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Tuesday 07.09.13

« Monday Links | Main | Openings & Events | July 11th & 12th »

A cursory arts journalism/criticism discussion

Two prominent bloggers, Edward Winkleman and Tyler Green discuss the changing nature of visual art journalism in this worthwhile read. They are also fellow alumni of the 2007 Art in America roundtable on the changing face of digital arts writing.

I agree with Tyler most on one particular part, so much of what is written has become art market reportage and I've noticed that in general Americans have become even less interested in critical thinking than they were in the 80's (which weren't exactly the 40's-60's). Visual art writing has become mostly a brochure for art as product (a restatement of the artist's intent and an expository traveler's report) because that is what the art dealers and auction houses want. Perhaps that is why I've always taken a more British/argumentative approach of probing or testing assumptions and trying to compare the intent vs. outcomes, while expanding the frame of the discussion. I did get my start writing for Modern Painters magazine when it was London based and arguably the best art magazine of the 90's till the early aughts. Later it was sold and moved to NYC. In short, I simply don't write ad copy that masquerades as a critical review and I push PORT's other writers to do the same (even for announcements we prefer a little critical edge).

Overall, the discussion of the market creates a bubble-like complacency that I find disturbing and it resembles the way movie reviews of Hollywood films are more about the box office rather then the mechanics of the art form.

One personal quirk, I dislike the term journalism intensely and I come from the older Herodotus/Baudelaire/Matthew Collings style of first person observational critic. Criticism is is inherently Socratic and journalism became debased a long time ago (always beholden to the newspaper magnates like Hearst, big media etc) and in some ways is at odds with criticism because it emphasizes reportage over far more explosive/fruitful intellectual scuffles where both sides refine their positions. Good arts journalism was and is still possible of course but there is a difficult line to walk between journalist and critic, one that has been made more difficult by the disappearance of staff critics at our slowly disappearing newspapers and magazines.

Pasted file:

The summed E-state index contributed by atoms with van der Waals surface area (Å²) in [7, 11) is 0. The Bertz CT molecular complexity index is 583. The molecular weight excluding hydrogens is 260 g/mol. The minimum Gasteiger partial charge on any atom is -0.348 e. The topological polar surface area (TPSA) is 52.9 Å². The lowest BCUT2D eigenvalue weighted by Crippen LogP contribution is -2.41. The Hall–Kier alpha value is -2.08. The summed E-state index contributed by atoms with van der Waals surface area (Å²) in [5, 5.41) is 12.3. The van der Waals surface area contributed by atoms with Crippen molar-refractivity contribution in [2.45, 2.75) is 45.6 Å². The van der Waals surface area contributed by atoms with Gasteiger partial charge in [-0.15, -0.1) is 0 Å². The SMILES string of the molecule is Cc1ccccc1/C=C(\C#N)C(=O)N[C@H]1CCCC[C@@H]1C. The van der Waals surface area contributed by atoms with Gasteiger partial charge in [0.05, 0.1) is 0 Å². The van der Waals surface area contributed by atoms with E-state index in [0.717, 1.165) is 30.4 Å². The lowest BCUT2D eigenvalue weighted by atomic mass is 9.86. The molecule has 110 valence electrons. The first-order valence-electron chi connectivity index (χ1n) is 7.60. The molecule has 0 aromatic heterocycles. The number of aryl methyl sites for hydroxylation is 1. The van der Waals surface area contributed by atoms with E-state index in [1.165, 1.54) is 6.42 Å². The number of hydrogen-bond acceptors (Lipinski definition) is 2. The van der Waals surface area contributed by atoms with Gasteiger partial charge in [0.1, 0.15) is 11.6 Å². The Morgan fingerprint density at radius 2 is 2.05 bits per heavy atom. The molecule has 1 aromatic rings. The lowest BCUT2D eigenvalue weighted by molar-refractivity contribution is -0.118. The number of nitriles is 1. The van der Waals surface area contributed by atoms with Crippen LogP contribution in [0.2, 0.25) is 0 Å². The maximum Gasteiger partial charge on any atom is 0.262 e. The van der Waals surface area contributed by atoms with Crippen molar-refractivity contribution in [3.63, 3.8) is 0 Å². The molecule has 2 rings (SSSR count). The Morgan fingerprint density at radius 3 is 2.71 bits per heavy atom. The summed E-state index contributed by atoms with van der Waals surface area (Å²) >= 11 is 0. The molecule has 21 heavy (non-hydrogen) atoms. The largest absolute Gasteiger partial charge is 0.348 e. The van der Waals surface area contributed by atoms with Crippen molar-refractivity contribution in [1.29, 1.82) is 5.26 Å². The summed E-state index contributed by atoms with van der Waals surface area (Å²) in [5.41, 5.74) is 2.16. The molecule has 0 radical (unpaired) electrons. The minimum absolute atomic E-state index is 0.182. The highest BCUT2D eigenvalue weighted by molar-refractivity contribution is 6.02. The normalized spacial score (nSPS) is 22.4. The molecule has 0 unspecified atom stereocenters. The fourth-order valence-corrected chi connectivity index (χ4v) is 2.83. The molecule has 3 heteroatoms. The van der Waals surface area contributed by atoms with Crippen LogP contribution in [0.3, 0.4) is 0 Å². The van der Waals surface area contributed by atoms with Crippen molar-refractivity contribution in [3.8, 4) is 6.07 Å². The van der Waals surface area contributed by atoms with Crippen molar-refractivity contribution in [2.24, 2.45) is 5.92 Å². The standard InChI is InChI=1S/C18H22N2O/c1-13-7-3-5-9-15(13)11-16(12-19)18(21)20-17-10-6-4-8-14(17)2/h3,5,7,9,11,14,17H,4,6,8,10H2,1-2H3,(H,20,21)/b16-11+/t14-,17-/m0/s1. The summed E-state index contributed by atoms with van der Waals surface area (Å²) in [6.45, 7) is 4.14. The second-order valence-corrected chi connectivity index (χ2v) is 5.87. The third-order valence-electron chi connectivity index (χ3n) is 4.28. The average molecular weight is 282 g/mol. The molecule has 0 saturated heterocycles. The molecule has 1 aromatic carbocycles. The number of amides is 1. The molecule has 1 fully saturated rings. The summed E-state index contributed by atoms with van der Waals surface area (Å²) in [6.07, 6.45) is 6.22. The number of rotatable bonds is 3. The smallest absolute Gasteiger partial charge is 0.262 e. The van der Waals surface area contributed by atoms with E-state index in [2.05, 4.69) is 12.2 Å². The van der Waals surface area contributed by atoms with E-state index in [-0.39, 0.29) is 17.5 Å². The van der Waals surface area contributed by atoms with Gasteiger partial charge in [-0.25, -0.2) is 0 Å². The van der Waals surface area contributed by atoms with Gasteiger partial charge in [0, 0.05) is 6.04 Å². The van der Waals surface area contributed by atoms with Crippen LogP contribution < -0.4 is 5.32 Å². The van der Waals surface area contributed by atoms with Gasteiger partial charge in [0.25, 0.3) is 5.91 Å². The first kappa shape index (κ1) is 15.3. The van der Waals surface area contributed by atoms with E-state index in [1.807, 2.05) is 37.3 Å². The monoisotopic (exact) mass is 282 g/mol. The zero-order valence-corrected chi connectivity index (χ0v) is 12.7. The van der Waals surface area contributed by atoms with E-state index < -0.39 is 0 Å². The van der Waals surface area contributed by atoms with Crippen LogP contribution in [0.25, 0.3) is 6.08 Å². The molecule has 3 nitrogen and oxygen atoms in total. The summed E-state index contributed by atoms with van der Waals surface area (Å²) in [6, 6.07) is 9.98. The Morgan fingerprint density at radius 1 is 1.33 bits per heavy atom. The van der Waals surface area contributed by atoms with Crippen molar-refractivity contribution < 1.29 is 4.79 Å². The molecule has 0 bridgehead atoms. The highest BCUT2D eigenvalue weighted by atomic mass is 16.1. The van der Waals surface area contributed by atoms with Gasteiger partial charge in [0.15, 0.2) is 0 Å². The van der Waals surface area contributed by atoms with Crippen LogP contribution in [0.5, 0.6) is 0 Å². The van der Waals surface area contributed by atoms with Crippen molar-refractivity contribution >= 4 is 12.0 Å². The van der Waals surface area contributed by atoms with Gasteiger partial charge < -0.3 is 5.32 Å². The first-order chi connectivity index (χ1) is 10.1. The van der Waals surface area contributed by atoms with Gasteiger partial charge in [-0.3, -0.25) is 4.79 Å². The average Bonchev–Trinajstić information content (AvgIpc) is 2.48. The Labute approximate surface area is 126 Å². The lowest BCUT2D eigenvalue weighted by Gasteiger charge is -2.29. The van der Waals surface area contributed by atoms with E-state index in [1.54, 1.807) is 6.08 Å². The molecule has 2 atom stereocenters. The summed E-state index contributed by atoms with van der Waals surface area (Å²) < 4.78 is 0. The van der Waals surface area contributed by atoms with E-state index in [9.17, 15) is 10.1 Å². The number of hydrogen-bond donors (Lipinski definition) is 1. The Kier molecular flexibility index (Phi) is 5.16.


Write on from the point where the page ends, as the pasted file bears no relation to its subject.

Is there an audience? Yes, PORT has over 1.3 million unique readers per year and I do find that the better artists, curators and museum directors relish criticism because even if they don't agree with a critique it presents an independent perspective into a more cosmopolitan/faceted worldview that doesn't parrot their own PR agenda. Academia and "community" based forms are generally more about flattery because they are generally what I call, "careers of consensus." That is also a problem with social media, it tends to exclude that which is unbidden and reduces things to likes (or the absence of likes) and the finer points of debate become reduced to reindeer games based more on personal affiliation than harder won comparative arguments. In short there is a constant feedback bubble in market, academia and social based approaches that true criticism is purposefully designed to pop. Compared to that solipsism criticism can seem harsh and many mistake it for being personal (always wondering about the critic's motivations, and it doesn't help that many critics are very unhappy/solitary sorts... FYI I'm quite the opposite). Overall, a good critic always LOVES what they critique and they probe their fascination with the idea that doing so raises the bar for everyone. Socrates famously said that, "The unexamined life is not worth living," and most true critics live that way. They never fetish form over content and content deepens by being tested, not merely applauded.

There is much more to this discussion and I hope to finish a deeply probing essay on the subject of art criticism soon (this was just a little polish up). No criticism isn't dead, Yelp, Gordon Ramsay etc. do indicate it has some new and rather popular forms have arisen. Still, a true critic develops and wields authority through knowledge and experience and not much else. A journalist is given that authority by virtue of being hired by an institution that hires journalists, sadly such organs of discussion have largely passed.

Posted by Jeff Jahn on July 09, 2013 at 10:44 | Comments (0)


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